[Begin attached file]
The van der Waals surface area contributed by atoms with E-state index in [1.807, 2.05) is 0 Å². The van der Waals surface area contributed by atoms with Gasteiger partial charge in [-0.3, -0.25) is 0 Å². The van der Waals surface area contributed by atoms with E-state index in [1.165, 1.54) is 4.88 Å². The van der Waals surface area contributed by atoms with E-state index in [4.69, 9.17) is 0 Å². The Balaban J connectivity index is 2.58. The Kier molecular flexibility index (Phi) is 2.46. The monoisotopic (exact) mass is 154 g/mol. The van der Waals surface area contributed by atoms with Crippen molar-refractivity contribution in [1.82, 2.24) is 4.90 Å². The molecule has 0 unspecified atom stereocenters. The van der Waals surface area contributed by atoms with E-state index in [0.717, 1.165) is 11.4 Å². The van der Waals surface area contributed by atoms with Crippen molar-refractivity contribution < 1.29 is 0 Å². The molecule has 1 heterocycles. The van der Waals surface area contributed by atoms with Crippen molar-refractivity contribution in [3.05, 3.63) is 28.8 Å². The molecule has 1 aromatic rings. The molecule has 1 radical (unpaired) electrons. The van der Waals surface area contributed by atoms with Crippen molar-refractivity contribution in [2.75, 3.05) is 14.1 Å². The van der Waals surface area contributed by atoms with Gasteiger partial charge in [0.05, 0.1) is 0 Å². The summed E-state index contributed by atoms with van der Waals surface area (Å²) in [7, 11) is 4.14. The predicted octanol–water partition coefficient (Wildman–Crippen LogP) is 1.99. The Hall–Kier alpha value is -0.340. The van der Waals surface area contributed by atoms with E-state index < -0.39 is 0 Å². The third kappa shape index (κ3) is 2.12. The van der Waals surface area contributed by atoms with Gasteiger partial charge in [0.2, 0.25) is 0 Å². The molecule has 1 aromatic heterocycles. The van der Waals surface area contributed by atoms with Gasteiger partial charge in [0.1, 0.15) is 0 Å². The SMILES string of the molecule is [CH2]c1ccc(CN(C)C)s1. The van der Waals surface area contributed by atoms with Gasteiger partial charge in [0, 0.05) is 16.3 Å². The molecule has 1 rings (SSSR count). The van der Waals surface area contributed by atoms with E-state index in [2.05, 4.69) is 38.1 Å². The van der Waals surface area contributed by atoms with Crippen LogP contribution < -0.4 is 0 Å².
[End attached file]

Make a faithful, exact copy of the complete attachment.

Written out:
The van der Waals surface area contributed by atoms with E-state index in [1.807, 2.05) is 0 Å². The van der Waals surface area contributed by atoms with Gasteiger partial charge in [-0.3, -0.25) is 0 Å². The van der Waals surface area contributed by atoms with E-state index in [1.165, 1.54) is 4.88 Å². The van der Waals surface area contributed by atoms with E-state index in [4.69, 9.17) is 0 Å². The Balaban J connectivity index is 2.58. The Kier molecular flexibility index (Phi) is 2.46. The monoisotopic (exact) mass is 154 g/mol. The van der Waals surface area contributed by atoms with Crippen molar-refractivity contribution in [1.82, 2.24) is 4.90 Å². The molecule has 0 unspecified atom stereocenters. The van der Waals surface area contributed by atoms with E-state index in [0.717, 1.165) is 11.4 Å². The van der Waals surface area contributed by atoms with Crippen molar-refractivity contribution < 1.29 is 0 Å². The molecule has 1 heterocycles. The van der Waals surface area contributed by atoms with Crippen molar-refractivity contribution in [3.05, 3.63) is 28.8 Å². The molecule has 1 aromatic rings. The molecule has 1 radical (unpaired) electrons. The van der Waals surface area contributed by atoms with Crippen molar-refractivity contribution in [2.75, 3.05) is 14.1 Å². The van der Waals surface area contributed by atoms with Gasteiger partial charge in [0.05, 0.1) is 0 Å². The summed E-state index contributed by atoms with van der Waals surface area (Å²) in [7, 11) is 4.14. The predicted octanol–water partition coefficient (Wildman–Crippen LogP) is 1.99. The Hall–Kier alpha value is -0.340. The van der Waals surface area contributed by atoms with E-state index < -0.39 is 0 Å². The third kappa shape index (κ3) is 2.12. The van der Waals surface area contributed by atoms with Gasteiger partial charge in [0.2, 0.25) is 0 Å². The molecule has 1 aromatic heterocycles. The van der Waals surface area contributed by atoms with Gasteiger partial charge in [0.1, 0.15) is 0 Å². The SMILES string of the molecule is [CH2]c1ccc(CN(C)C)s1. The van der Waals surface area contributed by atoms with Gasteiger partial charge in [0, 0.05) is 16.3 Å². The molecule has 1 rings (SSSR count). The van der Waals surface area contributed by atoms with E-state index in [2.05, 4.69) is 38.1 Å². The van der Waals surface area contributed by atoms with Crippen LogP contribution < -0.4 is 0 Å².